Finding Fulfilling Work in Volunteering
Seniors find ways to give back by volunteering int the community
Senior citizens are considered gold as volunteers. By retirement age, many seniors say they have a need to feel productive.
“I always wanted to give something back to the community” said, Marilyn Dalrymple of Sandy Springs, a volunteer, board member and founding mother of the Dunwoody Nature Center.
The Nature Center has about 1,000 volunteers, which amounts to about 6,000 hours of service per year, said executive director Claire Hayes. That’s equivalent to three full-time employees.
“I kiss their feet,” Hayes said.
Volunteer work keeps David McCracken busy.
“If you’re scratching your head wondering what to do with your time, you’re not looking,” he said. “There’s plenty of volunteer work available in Sandy Springs and Dunwoody. Just look around.”
The Dunwoody retiree volunteers at the Nature Center and Metro Atlanta Recovery Residences, a non-profit drug and rehabilitation treatment facility in Sandy Springs.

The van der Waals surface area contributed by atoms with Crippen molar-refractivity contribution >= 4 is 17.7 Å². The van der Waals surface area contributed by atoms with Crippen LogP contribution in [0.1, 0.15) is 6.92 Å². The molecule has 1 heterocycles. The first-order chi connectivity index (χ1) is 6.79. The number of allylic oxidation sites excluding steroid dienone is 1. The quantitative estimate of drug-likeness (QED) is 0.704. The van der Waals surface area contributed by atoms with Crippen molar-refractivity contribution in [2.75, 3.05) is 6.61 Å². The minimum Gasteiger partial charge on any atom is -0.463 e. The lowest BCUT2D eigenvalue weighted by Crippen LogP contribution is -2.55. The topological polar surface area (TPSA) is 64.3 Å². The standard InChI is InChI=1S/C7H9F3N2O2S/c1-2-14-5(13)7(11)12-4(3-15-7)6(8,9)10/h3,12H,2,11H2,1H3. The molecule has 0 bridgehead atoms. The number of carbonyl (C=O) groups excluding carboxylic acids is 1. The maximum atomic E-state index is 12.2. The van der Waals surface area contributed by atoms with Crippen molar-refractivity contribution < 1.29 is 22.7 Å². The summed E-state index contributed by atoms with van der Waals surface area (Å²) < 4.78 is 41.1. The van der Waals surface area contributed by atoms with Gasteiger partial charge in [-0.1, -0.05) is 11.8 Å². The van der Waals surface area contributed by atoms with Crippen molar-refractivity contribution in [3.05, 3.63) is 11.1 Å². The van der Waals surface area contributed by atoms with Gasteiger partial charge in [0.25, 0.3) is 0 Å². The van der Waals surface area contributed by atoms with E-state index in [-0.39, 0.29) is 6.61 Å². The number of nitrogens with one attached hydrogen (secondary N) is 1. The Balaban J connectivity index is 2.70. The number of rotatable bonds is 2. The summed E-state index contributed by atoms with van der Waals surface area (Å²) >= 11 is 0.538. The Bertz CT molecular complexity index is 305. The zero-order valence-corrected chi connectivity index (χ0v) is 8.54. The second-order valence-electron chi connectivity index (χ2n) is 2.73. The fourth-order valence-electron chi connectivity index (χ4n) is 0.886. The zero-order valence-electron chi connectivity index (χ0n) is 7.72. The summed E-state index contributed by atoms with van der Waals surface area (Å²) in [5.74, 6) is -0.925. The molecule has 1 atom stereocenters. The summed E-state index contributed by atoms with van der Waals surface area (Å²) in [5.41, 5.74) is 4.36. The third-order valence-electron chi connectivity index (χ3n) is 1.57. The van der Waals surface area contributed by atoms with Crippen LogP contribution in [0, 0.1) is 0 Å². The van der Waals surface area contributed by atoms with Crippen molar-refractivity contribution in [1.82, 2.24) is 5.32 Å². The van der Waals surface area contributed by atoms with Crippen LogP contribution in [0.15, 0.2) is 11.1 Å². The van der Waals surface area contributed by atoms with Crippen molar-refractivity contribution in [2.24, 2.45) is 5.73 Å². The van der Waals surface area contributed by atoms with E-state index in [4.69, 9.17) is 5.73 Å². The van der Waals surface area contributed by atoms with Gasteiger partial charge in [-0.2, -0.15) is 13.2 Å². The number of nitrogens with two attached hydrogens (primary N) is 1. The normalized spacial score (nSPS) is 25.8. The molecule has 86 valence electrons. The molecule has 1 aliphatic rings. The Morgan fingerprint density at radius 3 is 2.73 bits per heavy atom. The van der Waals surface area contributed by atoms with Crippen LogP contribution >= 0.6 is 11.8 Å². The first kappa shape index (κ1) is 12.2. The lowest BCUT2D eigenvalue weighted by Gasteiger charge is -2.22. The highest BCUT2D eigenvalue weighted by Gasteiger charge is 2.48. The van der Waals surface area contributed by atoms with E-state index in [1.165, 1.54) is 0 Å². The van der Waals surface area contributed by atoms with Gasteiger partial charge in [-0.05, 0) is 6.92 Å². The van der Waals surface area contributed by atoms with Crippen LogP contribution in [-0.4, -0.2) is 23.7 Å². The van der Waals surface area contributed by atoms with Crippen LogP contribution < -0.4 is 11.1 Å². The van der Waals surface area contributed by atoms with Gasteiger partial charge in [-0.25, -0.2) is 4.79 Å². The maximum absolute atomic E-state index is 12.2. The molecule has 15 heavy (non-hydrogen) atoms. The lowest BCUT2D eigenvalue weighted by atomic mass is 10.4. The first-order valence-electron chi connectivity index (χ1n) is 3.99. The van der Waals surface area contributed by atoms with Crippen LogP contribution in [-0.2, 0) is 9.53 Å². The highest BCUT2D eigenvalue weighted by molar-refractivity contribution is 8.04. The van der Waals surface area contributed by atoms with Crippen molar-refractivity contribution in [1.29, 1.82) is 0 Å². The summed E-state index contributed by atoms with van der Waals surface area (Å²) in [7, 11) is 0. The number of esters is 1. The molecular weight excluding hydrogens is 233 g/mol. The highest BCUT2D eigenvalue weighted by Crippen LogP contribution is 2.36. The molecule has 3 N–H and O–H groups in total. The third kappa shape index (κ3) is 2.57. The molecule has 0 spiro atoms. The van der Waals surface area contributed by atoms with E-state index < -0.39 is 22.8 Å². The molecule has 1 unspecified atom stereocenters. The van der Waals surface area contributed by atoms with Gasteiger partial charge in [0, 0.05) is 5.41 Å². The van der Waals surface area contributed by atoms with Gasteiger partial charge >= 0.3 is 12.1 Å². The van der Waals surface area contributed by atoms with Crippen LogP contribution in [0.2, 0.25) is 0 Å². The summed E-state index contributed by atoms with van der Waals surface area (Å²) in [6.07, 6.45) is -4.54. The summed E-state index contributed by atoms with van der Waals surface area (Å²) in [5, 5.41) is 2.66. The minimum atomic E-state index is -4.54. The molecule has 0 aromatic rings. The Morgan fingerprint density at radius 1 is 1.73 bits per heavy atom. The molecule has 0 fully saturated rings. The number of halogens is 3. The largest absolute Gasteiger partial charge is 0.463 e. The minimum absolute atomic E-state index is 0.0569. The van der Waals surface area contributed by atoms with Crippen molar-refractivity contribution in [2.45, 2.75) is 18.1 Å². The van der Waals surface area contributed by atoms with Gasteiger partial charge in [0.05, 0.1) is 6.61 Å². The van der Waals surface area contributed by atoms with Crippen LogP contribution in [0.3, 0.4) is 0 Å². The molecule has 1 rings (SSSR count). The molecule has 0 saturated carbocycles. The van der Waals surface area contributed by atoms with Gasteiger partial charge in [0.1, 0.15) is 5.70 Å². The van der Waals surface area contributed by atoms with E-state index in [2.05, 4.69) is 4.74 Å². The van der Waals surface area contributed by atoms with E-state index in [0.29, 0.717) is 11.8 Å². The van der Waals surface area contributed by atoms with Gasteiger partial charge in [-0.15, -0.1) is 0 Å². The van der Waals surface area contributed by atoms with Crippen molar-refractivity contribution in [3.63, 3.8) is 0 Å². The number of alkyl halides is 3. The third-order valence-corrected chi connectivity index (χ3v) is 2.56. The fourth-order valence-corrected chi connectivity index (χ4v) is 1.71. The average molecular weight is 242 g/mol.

He decided to volunteer after the death of his wife several years ago. “I thought it would be a good way to give something back to our community and also a good place to meet some good friends that had some interests that I had,” said McCracken of the Nature Center.
He has helped to paint buildings and re-do the kitchen and offices.
As an original charter member, Walt Duensing, 85, was a longtime volunteer at the Nature Center. He now suffers from dementia, said his wife Peg.
The retired U.S. Navy man raised bluebirds at the center and provided food, shade, water and nests for the birds, Peg Duensing said.
“He lived a wonderful life of volunteering and is an exemplary example to all seniors,” she added.